Tuesday, September 30, 2014

From Exeter NH to Exeter England

On my way to meetings at Coventry Cathedral last week I made a side visit to Exeter Cathedral in the county of Devon in southwest England. I had made contact with the dean, the Very Rev. Jonathan Draper, some weeks before, mentioning that I was going to be “passing through” and would love to make a connection. As a former dean of a cathedral in Hartford, I had the opportunity to meet many deans in the U.S., Canada and the U.K. and found it a wonderfully collegial group. 

I took the train from Salisbury to Exeter on September 23rd.  I spent an afternoon wandering through the Gothic gem of Salisbury Cathedral and viewing their famed copy of the Magna Carta. I arrived in Exeter mid-day on a beautifully warm and sunny day and saw the tower of the cathedral over the buildings from the station.  At first, the impression one has is of a cathedral with a much smaller tower than Salisbury (England’s tallest). The green surrounding the cathedral was awash with people out having lunch in local restaurants and spread out all around the open space.  Dean Draper, who was born in Boston and moved to England four decades ago, met me and gave me a tour of the cathedral. Work on the building began in the year 1112 (yes, you got that right) and was later expanded in Norman times from 1257 to 1369. I had the joy of attending evensong, and then meeting with some of the staff at the local pub afterwards.  One of the vergers had actually visited our Exeter and expressed his admiration for our part of the world.

Cathedral churches in England are a source of much of the growth and energy within this established church going through many of the changes and challenges we are in this country. As someone who loves almost all things British (From Downtown Abbey, to the Premier League football to milky tea) I especially love sitting in these ancient buildings and wondering about all the souls who have crossed through their doors, the many prayers that have been offered and the centuries music that has been sung. There is a sense of timelessness in a world of constant change. 

Yet, these cathedrals are also living communities. 

I am curious to know if Exeter, NH has ever had ties with our mother city. God willing, wouldn’t a pilgrimage someday to the Exeter in Devon be a journey worth taking?
The Cathedral Green

Thursday, September 18, 2014

Wisdome from Rohr: It's not about being correct. It's about being connected

Richard Rohr's Daily Meditation

Life as Participation

In Christ

Thursday, September 18, 2014

Most of us were not raised to understand that we are participating in something that is already happening. Rather, we were given tasks to accomplish individually and completely. This placed the entire burden on the single isolated person. That’s not participation. That’s perfectionism—thinking I have to do it all or that I can do it all (the American myth). I’m convinced that’s why we have so much of what we call negative self-image in the West—because of this impossible spiritual burden put on the separate individual. The Good News is that it’s not about being correct. It’s about being connected. When the Spirit within you connects with God’s Spirit given from without, you are finally home. Now you know that your deepest you is God, and Christ is living his life in you and through you and with you.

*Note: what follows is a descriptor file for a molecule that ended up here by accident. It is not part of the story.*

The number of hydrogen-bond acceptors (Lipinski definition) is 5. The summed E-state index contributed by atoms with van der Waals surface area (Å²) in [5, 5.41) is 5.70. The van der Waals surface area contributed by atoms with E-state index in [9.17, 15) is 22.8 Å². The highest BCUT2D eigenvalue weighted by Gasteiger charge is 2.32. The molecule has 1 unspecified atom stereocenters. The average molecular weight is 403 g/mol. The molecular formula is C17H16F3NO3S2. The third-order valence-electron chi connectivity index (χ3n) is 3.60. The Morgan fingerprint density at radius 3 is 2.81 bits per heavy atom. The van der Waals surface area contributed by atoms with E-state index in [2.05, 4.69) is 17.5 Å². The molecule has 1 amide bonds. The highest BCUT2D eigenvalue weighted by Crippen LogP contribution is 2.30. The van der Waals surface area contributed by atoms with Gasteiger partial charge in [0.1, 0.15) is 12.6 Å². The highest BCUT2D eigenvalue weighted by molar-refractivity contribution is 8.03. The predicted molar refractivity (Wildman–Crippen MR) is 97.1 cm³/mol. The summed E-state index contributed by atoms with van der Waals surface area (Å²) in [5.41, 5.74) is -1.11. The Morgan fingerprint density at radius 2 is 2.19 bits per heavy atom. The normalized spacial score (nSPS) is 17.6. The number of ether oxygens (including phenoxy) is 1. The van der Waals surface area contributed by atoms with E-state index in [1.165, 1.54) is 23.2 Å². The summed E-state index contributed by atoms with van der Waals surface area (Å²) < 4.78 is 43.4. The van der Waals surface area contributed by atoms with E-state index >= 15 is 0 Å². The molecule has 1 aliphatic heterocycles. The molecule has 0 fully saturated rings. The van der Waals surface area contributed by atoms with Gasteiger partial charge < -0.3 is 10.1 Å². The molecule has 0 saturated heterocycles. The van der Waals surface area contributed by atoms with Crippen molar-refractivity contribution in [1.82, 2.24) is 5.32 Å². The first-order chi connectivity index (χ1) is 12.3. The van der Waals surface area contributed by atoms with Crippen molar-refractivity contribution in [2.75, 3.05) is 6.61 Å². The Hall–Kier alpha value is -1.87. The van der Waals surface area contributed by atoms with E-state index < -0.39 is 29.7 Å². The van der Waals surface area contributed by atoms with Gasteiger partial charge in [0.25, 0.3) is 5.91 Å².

Bible Study and Living in Faith offerings

Here are Christ Church, we have started offering two ways in which we can deepen our faith each week.

Living in Faith is a series each Wednesday night in the Chapel from 7-8 p.m.  We use a book only to enter into conversation and prayer.  But it is not a book study. Come: try it out.

Sunday morning at 9:15 a.m. is our BibleWorkbench group meeting downstairs in the parish house. Again, give it a try.  We look at one of the lessons for the upcoming week. Grab a cup of coffee and stop in. 

Last Sunday the materials cited this wonderful Walt Whitman passage from "Leaves of Grass" (1855). I commend it to you.

This is what you should do:
Love the earth and sun and animals,
despise riches, give alms to everyone that asks,
stand up for the stupid and crazy,
devote your income and labor to others, hate tyrants,
argue not concerning God,
have patience and indulgence toward the people...
reexamine all you have been told in school or church or in any book,
dismiss what insults your soul,
and your flesh shall become a great poem.

Tuesday, September 2, 2014

Punctuation matters

From my sermon on August 24

Punctuation changes everything: 

I'm sorry you can't come with us.

I'm sorry. You can't come with us.

The Democrats say the Republicans will lose the election.

The Democrats, say the Republicans, will lose the election.

Call me fool if you wish.

Call me, fool, if you wish.

Do not break your bread or roll in your soup.

Do not break your bread, or roll in your soup.

This book is dedicated to my roommates, Oprah Winfrey, and God.

This book is dedicated to my roommates, Oprah Winfrey and God.

A woman without her man is nothing.

A woman: without her, man is nothing.